But he does exist! We have set that up.
There are some fun lines of dialogue involving him.
And there will be some more.
Will this Batman get his own spin-off to flesh his story out or will it be contained within the Smallville line?
As far as I’m concerned, he’s a fabric of the show – with quotes. Just as he popped in during Smallville: Lantern and Smallville: Alien even though Gotham is a different city, the world of Smallville is so large now that you can go to other cities to have things happen in episodes. Just like when we first did Oliver Queen [on the Smallville TV series] and he was just in for like six episodes, that’s how he became a larger part of the show itself. So we’re doing the same thing with Batman.
Speaking of Oliver, you’ve co-written a few episodes of The CW’s Arrow. Was it weird having to write two very different versions of the same character for live-action television?
Any new staff that you visit is a strange experience. Not in a bad way, but you’re literally a guest. If you’re there from the ground up it’s different, but this is a unique situation because I’ve written Oliver two different ways. But it’s just a vibe of knowing the show.
This Oliver, especially in Season 1, does not make jokes, does not do quips. And in Season 1 would kill people, which was something in Smallville that was a very big deal for Oliver. His entire character arc had to do with murder and the ramifications thereof, alcoholism all that stuff. So it was certainly different, coming into Oliver at two different points in his life.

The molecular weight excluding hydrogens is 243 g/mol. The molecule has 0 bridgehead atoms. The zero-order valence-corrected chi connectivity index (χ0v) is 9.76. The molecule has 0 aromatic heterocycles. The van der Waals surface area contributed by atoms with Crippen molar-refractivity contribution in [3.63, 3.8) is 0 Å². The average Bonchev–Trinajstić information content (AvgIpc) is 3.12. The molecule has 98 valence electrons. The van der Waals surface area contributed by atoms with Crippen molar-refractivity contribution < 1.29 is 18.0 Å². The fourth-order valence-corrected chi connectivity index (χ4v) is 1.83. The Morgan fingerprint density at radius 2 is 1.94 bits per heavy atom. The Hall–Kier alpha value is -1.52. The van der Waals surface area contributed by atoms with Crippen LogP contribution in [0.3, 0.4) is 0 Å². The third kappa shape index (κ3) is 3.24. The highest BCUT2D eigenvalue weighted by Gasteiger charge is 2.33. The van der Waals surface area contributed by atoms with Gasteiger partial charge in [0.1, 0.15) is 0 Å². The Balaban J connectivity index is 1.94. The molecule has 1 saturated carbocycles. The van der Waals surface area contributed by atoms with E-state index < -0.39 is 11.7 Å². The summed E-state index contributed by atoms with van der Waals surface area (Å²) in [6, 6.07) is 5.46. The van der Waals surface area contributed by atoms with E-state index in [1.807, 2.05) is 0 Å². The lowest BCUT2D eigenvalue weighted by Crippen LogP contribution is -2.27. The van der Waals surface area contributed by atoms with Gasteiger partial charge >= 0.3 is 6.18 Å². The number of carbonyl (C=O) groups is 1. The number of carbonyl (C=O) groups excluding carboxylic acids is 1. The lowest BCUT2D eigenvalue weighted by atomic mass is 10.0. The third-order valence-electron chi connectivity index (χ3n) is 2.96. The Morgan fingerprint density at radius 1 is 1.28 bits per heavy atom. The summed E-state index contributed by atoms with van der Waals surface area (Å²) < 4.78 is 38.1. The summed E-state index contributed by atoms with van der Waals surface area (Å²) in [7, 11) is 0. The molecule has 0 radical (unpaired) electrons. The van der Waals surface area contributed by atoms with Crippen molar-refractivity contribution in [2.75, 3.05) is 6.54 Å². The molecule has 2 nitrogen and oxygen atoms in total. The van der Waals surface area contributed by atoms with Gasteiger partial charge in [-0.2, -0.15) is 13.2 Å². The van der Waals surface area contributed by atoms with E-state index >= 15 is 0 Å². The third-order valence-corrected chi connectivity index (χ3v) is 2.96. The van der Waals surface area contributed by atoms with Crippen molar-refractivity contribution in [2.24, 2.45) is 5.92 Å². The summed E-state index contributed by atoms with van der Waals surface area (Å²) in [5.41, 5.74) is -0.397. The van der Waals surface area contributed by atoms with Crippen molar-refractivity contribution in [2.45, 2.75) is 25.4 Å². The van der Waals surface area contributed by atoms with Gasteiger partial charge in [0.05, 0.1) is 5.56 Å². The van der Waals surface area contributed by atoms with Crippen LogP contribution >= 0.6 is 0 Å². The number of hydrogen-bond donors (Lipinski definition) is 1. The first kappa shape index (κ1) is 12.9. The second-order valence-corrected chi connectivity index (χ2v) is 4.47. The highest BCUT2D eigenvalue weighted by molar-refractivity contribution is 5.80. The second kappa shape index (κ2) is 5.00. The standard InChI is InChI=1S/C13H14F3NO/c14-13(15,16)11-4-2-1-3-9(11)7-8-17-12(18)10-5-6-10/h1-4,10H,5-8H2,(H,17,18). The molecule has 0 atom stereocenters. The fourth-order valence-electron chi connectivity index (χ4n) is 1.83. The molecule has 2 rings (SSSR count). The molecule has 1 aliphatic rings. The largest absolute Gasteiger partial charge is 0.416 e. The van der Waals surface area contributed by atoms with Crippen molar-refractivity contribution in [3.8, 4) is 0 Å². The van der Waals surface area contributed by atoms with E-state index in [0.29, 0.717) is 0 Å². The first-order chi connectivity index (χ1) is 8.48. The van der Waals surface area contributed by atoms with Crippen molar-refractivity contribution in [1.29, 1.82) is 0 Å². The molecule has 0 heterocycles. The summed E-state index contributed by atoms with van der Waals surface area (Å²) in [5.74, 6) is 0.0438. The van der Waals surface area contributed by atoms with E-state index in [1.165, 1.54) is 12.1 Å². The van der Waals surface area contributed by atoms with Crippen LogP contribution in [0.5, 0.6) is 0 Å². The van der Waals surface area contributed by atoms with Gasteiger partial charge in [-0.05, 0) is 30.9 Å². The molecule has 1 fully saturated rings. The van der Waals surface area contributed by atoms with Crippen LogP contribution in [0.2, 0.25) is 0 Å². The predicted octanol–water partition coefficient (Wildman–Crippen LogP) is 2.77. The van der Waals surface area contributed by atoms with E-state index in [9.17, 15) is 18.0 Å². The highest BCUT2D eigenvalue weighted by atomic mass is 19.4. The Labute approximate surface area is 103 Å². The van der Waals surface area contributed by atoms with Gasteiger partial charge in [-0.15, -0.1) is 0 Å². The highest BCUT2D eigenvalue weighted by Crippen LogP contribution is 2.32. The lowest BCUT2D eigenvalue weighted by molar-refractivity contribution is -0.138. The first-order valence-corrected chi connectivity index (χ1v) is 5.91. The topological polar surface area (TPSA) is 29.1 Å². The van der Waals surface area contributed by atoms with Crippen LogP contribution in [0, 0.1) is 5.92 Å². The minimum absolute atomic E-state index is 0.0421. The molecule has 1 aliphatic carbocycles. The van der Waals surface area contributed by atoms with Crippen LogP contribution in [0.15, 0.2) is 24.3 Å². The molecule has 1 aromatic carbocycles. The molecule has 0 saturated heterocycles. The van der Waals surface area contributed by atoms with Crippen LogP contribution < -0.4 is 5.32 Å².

But they’re inverted because the Oliver in Arrow has already dealt with all of his issues with the moral implications of murder from the island but hasn’t grown into a hero yet, where as we had the flip in Smallville where he was already a hero and then was darkened by that. It was certainly a challenge but still fun… [yells to someone down the aisle, “No, I still got nothing!”]… for the readers at home, I don’t have a chair right now. But standing is great, it’s good for the circulation. But it’ll be murder on my back by the end of the day.
But anyways, yes it was great. It was a challenge but a good kind of challenge.
How did you end up getting to do the Arrow Season 2 episode Suicide Squad? That had to have been one everyone wanted to write.